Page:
Direct-to-consumer (DTC) advertising works, a survey of patients from Pennsylvania, USA suggests. Almost half (45%) of survey participants said that they had asked their doctor about a specific prescription drug or medical procedure that was advertised on television or in a magazine. “I don’t know a physician who hasn’t been asked by at least one patient about a specific drug they saw advertised,” said Peter Lund, urologist and founder of poll organisers the Pennsylvania Medical Society’s Institute for Good Medicine.

“Most physicians are divided about whether or not pharmaceutical advertisements directed towards patients are good,” Dr Lund added. “Some say it’s good to have patients informed, while others say it’s bad because of induced demand and incorrect self-diagnosing. Our advice to Pennsylvania physicians is to be alert to what’s being advertised and be prepared to answer questions since there’s a good chance they’ll be asked.”

Dr Lund added that pharma is investing more on DTC advertising. According to a recent paper in The New England Journal of Medicine (, spending on DTC advertising increased by 330% in real terms between 1996 and 2005. “There’s clear evidence that the pharmaceutical industry is spending more to promote medications,” Dr Lund says. “If it wasn’t working for them, they wouldn’t be pumping more money into that budget area.”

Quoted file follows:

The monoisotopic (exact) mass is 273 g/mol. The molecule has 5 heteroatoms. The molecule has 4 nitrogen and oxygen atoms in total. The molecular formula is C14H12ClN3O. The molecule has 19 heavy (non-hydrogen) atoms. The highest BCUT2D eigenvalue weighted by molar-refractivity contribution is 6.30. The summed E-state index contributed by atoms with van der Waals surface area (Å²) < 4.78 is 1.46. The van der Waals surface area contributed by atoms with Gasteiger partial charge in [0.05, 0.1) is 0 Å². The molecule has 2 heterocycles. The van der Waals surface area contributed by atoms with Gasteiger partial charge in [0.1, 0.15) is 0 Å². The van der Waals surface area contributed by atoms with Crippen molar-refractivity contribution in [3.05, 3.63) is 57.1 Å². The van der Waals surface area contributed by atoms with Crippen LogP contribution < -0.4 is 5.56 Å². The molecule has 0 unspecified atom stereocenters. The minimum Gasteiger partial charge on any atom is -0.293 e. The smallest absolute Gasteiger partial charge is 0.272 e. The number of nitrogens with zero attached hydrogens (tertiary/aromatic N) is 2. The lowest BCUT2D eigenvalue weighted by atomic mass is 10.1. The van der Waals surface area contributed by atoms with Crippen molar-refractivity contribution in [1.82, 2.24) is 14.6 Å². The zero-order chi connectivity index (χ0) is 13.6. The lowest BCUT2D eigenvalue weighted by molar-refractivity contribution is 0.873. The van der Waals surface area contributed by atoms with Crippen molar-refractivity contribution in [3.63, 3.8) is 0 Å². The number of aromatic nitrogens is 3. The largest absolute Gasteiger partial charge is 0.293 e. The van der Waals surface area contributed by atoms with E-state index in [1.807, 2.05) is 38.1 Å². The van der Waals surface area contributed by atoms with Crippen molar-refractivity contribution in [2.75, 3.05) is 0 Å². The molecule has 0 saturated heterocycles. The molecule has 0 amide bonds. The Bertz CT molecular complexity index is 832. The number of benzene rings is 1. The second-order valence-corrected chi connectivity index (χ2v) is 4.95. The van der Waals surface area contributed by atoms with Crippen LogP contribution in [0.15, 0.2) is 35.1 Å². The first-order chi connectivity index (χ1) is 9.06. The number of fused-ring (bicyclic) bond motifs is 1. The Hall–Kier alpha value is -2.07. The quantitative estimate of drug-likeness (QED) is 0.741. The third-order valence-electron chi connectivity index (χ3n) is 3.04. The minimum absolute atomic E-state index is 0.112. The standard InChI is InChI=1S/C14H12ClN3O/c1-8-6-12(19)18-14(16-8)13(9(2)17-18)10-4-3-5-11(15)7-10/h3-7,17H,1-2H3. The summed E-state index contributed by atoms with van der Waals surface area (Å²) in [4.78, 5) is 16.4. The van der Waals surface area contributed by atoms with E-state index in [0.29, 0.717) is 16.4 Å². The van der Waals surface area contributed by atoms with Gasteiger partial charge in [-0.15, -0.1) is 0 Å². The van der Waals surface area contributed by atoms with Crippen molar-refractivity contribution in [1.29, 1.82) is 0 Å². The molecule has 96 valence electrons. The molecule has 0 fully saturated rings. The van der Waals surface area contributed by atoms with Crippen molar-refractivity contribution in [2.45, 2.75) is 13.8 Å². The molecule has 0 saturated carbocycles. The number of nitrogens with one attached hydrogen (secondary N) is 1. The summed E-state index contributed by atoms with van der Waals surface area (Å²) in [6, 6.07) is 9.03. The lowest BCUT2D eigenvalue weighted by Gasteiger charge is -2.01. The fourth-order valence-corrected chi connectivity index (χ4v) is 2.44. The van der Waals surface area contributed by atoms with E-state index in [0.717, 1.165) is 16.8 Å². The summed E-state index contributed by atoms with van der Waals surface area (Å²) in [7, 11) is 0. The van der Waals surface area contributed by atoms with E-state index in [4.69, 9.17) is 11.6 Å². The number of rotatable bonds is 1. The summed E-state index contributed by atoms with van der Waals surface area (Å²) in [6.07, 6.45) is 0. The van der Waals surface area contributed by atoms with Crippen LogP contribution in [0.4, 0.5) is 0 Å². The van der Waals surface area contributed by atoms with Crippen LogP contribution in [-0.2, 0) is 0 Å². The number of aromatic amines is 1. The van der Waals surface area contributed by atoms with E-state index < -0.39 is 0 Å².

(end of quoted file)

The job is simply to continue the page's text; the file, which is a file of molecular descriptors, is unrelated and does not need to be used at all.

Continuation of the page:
However, the poll also offered some good news for generics houses. 53% of the survey respondents said they asked their doctor to prescribe a generic instead of a brand. Furthermore, almost 62% believe that brands and generics “are about the same”. “Although generics may not be available as ads are being run for newer drugs, patients know that once a generic is available, it will likely do the same trick for less money,” Dr Lund says. “Still, however, they’ll ask for a specific drug based upon what they remember seeing advertised.” By Mark Greener